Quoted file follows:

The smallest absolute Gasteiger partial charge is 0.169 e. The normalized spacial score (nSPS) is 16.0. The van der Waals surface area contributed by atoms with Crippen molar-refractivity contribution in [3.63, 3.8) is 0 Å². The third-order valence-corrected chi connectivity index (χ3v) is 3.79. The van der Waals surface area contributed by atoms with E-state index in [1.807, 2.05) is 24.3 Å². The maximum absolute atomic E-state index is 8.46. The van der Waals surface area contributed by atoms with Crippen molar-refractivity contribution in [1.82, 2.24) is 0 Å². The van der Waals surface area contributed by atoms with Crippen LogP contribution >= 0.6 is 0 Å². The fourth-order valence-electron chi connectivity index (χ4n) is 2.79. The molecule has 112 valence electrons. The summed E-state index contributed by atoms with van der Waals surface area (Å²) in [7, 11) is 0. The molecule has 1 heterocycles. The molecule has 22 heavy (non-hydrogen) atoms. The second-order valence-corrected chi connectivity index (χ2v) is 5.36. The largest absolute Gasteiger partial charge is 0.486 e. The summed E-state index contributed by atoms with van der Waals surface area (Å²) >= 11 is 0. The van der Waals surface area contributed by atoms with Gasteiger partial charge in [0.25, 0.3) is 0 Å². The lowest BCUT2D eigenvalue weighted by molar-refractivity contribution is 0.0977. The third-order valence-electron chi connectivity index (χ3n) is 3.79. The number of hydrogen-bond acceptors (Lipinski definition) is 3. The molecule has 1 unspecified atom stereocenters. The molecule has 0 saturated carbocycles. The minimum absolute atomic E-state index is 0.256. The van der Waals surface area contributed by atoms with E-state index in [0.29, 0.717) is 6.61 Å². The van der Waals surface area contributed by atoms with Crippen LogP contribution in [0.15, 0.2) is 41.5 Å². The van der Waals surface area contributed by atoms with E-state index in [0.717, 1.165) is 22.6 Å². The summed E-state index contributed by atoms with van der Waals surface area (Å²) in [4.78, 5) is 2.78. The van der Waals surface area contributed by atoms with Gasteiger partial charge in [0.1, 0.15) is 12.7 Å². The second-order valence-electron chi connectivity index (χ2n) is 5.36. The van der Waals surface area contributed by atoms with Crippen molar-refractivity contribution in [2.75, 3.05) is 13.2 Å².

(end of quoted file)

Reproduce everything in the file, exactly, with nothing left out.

The smallest absolute Gasteiger partial charge is 0.169 e. The normalized spacial score (nSPS) is 16.0. The van der Waals surface area contributed by atoms with Crippen molar-refractivity contribution in [3.63, 3.8) is 0 Å². The third-order valence-corrected chi connectivity index (χ3v) is 3.79. The van der Waals surface area contributed by atoms with E-state index in [1.807, 2.05) is 24.3 Å². The maximum absolute atomic E-state index is 8.46. The van der Waals surface area contributed by atoms with Crippen molar-refractivity contribution in [1.82, 2.24) is 0 Å². The van der Waals surface area contributed by atoms with Crippen LogP contribution >= 0.6 is 0 Å². The fourth-order valence-electron chi connectivity index (χ4n) is 2.79. The molecule has 112 valence electrons. The summed E-state index contributed by atoms with van der Waals surface area (Å²) in [7, 11) is 0. The molecule has 1 heterocycles. The molecule has 22 heavy (non-hydrogen) atoms. The second-order valence-corrected chi connectivity index (χ2v) is 5.36. The largest absolute Gasteiger partial charge is 0.486 e. The summed E-state index contributed by atoms with van der Waals surface area (Å²) >= 11 is 0. The van der Waals surface area contributed by atoms with Gasteiger partial charge in [0.25, 0.3) is 0 Å². The lowest BCUT2D eigenvalue weighted by molar-refractivity contribution is 0.0977. The third-order valence-electron chi connectivity index (χ3n) is 3.79. The number of hydrogen-bond acceptors (Lipinski definition) is 3. The molecule has 1 unspecified atom stereocenters. The molecule has 0 saturated carbocycles. The minimum absolute atomic E-state index is 0.256. The van der Waals surface area contributed by atoms with E-state index in [0.29, 0.717) is 6.61 Å². The van der Waals surface area contributed by atoms with Crippen LogP contribution in [0.15, 0.2) is 41.5 Å². The van der Waals surface area contributed by atoms with E-state index in [0.717, 1.165) is 22.6 Å². The summed E-state index contributed by atoms with van der Waals surface area (Å²) in [4.78, 5) is 2.78. The van der Waals surface area contributed by atoms with Gasteiger partial charge in [0.1, 0.15) is 12.7 Å². The second-order valence-electron chi connectivity index (χ2n) is 5.36. The van der Waals surface area contributed by atoms with Crippen molar-refractivity contribution in [2.75, 3.05) is 13.2 Å².